Originally posted by ThinkOfOne
    Do you truly think it a need or merely a desire? What role does this craving play in keeping people from rational thought?
    Humans don't live by bread alone. Need or desire seems like splitting hairs. Whats irrational about wanting to be happy all the time ? Sometimes it seems like a dog chasing it's tail in the fact that constant happiness never appears to take place. Small moments of release from the contracted state we all inhabit is all we can hope for, but that still does not take away from the need or desire for more release into Bliss.
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    17 Jul '09 22:38
    Originally posted by buckky
    Humans don't live by bread alone. Need or desire seems like splitting hairs. Whats irrational about wanting to be happy all the time ? Sometimes it seems like a dog chasing it's tail in the fact that constant happiness never appears to take place. Small moments of release from the contracted state we all inhabit is all we can hope for, but that still does not take away from the need or desire for more release into Bliss.
    I came up with a personal motto a while ago: eternal bliss now.

    It was in response to the pass time people, including me, have of daydreaming sometimes in a wishful way. I just thought I'd take it to its logical conclusion.

    So I'm totally in agreement with you when you hope there is a heaven and that you will be let in. Me too.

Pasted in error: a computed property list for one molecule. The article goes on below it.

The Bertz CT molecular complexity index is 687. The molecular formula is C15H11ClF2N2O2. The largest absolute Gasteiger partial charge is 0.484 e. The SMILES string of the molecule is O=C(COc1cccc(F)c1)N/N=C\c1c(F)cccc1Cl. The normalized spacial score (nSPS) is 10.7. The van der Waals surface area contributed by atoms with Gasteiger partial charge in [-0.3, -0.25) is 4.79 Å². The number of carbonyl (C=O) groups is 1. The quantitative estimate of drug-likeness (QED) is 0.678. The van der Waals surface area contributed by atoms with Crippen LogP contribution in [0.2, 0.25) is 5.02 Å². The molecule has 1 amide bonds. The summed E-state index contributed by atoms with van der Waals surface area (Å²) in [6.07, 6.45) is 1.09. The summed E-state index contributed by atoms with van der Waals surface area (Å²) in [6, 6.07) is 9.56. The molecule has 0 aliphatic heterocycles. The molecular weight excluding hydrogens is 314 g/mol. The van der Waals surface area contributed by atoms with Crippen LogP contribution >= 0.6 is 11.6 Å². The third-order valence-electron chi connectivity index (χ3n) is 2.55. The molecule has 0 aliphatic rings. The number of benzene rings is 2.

I disagree with generalissimo's assessment of the role of religion in human society though. I think things are a bit more complicated still. Certainly, those who look to religion for an explanation of questions like 'why are we here' will either be disappointed, or they have redefined the term 'explanation' without even themselves noticing. Which is a neat trick actually.
  14. Standard memberkaroly aczel
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    18 Jul '09 00:08
    Originally posted by buckky
    Humans don't live by bread alone. Need or desire seems like splitting hairs. Whats irrational about wanting to be happy all the time ? Sometimes it seems like a dog chasing it's tail in the fact that constant happiness never appears to take place. Small moments of release from the contracted state we all inhabit is all we can hope for, but that still does not take away from the need or desire for more release into Bliss.
    The verbs 'need' and 'want' have to be transmuted to one word:'need-want'. Only in this way can we approach God.
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    18 Jul '09 00:183 edits
    The post that was quoted here has been removed
    You could argue that some use science as a similar crutch. After all, just studying the truth behind our origins will NEVER answer what the meaning of it all is, however, for some it is enough just to know bits and peices of the puzzle instead of trying to get the big picture of what the puzzle actually is all about. They then often turn and deride those who try to peice together the missing peices of the puzzle.